I’ve been at altitude starting my 9-day acclimation period for the Everest Challenge. Observe that on August 17th upon arising my weight plummeted to 174.0 exactly 36 hours later*, and no, this is not dehydration—it is the natural result of acclimatizing to altitude. I see exactly the same physiological change every time I go to ~10,000' elevation (with the reverse effect upon returning to sea level, unfortunately!). It seems to be the required change for the body to dump a bunch of new red blood cells into the bloodstream (my educated guess, I call this the spleen dump*).
Yesterday I rode Upper Rock Creek and beat last year’s time by 4 minutes. Yay! I was heavier, only at altitude ~14 hours (and I could feel it), but well rested and the temps were cool. Whereas last year I was much lighter and it was the last climb of the race. Still, it was not a max effort and so I am quite hopeful that I might do OK this year, endurance and recovery being the concerns, since I am sure I have more power and muscle mass in my quads.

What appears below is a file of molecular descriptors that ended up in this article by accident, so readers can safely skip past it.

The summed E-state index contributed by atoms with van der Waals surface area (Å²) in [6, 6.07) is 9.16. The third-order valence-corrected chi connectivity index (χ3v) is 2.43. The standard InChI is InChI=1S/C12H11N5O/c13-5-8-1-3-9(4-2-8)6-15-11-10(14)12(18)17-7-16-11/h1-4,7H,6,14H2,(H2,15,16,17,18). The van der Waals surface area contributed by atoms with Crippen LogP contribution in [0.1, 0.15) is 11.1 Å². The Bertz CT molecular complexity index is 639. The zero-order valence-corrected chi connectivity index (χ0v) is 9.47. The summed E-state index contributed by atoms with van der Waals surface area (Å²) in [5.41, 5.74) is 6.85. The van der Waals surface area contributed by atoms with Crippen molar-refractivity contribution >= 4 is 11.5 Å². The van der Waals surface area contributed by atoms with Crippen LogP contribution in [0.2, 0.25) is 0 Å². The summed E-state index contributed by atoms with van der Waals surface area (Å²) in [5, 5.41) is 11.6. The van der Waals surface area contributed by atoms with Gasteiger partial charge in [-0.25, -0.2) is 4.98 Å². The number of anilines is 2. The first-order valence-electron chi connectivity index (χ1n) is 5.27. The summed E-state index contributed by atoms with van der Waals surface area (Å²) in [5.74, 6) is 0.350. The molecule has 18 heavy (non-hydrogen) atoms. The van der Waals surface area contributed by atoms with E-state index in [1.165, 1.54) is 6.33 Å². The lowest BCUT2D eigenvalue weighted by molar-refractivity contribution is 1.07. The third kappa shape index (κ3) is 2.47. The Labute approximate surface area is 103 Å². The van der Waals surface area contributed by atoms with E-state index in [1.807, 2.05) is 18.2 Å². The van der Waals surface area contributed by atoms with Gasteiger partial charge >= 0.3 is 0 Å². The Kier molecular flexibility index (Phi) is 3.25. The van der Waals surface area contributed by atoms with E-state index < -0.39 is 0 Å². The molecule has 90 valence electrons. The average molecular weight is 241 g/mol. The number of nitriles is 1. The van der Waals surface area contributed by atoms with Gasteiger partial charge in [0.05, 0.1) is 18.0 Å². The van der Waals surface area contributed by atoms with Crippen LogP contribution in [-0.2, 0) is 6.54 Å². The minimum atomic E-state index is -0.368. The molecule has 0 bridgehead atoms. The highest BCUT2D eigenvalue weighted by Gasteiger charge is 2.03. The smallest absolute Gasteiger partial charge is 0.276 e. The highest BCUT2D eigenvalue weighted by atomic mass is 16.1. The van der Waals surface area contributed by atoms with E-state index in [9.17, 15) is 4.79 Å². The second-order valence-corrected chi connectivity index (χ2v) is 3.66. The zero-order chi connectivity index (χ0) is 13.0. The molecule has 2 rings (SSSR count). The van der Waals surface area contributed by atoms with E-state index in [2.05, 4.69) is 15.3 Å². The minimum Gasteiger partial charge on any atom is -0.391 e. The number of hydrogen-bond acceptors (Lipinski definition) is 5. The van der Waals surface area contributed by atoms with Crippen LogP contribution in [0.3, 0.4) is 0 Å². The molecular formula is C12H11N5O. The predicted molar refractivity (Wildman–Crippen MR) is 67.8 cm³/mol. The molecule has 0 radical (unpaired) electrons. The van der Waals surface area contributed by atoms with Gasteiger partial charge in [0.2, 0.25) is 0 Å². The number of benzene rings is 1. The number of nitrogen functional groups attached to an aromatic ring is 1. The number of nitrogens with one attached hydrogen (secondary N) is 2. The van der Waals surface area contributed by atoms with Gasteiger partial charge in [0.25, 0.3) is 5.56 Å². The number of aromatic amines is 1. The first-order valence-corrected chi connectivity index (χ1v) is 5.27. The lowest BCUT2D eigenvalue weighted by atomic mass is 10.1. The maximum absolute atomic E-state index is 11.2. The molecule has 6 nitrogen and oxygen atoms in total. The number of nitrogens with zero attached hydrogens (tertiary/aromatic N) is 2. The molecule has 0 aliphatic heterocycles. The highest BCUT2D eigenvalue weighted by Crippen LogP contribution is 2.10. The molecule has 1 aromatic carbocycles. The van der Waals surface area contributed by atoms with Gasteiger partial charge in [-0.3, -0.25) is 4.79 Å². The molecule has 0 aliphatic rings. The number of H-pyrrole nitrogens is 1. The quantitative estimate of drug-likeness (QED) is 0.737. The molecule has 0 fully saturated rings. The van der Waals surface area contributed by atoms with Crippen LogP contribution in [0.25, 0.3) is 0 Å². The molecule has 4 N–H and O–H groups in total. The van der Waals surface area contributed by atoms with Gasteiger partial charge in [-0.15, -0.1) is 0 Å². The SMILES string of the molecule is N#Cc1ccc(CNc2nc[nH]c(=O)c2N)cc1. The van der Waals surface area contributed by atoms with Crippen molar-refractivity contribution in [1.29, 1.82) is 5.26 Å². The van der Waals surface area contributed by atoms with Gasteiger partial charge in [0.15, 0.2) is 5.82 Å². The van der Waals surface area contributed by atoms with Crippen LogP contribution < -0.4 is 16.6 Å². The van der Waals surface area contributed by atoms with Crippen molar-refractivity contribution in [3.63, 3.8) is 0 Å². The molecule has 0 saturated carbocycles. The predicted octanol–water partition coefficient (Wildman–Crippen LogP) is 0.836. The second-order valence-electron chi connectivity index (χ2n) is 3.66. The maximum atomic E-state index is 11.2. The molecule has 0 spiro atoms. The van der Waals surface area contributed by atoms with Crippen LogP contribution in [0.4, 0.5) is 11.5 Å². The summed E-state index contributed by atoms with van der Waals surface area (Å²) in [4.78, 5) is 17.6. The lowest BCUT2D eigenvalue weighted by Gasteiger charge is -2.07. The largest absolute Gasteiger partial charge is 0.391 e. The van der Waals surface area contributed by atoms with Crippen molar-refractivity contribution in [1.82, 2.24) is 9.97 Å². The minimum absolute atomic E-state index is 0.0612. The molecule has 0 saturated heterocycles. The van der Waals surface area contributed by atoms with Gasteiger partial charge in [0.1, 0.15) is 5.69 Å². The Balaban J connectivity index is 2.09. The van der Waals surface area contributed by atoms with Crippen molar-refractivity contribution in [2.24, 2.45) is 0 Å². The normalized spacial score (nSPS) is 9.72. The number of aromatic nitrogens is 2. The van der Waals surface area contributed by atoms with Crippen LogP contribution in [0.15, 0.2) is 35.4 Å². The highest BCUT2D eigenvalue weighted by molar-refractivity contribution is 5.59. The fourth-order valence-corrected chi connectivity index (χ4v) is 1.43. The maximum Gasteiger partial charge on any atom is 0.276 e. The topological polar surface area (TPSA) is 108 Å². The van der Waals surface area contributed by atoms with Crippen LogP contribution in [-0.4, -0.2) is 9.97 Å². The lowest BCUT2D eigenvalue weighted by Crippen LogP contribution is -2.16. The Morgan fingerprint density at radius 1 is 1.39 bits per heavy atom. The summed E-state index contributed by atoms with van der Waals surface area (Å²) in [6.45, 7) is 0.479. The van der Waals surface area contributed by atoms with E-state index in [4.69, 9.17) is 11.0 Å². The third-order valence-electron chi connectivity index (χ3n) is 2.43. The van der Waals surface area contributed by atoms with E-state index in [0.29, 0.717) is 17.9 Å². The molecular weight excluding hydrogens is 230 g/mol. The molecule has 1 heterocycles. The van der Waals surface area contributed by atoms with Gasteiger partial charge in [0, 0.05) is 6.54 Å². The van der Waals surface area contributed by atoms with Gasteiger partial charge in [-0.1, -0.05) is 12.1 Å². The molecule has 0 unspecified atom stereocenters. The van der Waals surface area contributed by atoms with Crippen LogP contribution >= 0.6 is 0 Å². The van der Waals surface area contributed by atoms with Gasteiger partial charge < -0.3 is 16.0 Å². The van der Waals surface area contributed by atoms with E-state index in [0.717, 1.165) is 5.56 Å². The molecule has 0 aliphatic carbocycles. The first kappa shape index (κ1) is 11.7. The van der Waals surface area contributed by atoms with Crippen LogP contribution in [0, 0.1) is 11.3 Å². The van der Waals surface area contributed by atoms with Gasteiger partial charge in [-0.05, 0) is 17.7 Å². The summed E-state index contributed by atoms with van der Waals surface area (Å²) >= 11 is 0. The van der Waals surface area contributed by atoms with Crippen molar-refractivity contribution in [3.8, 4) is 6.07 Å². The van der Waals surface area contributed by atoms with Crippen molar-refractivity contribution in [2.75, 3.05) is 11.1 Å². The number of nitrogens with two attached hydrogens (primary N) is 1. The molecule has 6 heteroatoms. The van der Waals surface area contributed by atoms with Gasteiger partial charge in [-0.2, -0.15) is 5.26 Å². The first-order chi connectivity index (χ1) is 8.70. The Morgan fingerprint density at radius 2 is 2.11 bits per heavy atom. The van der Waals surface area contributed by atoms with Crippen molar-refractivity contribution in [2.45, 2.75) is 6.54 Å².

* The rule of thumb for me is that going from sea level (500') to 10,000', that I will lose ~3 pounds of body weight right around 36 hours at altitude, and this corresponds to a marked adaptation for aerobic activity (I call this the “spleen dump” of red blood cells being released). At 8-9 days later, there is another notable “bump up”, apparently an infusion of matured cells from bone marrow, resulting in another performance boost.
Happens like clockwork for me every time I go to altitude. It is not dehydration in any normal sense, as I drink plenty, urine is clear as water, and the loss continues as long as I stay at altitude.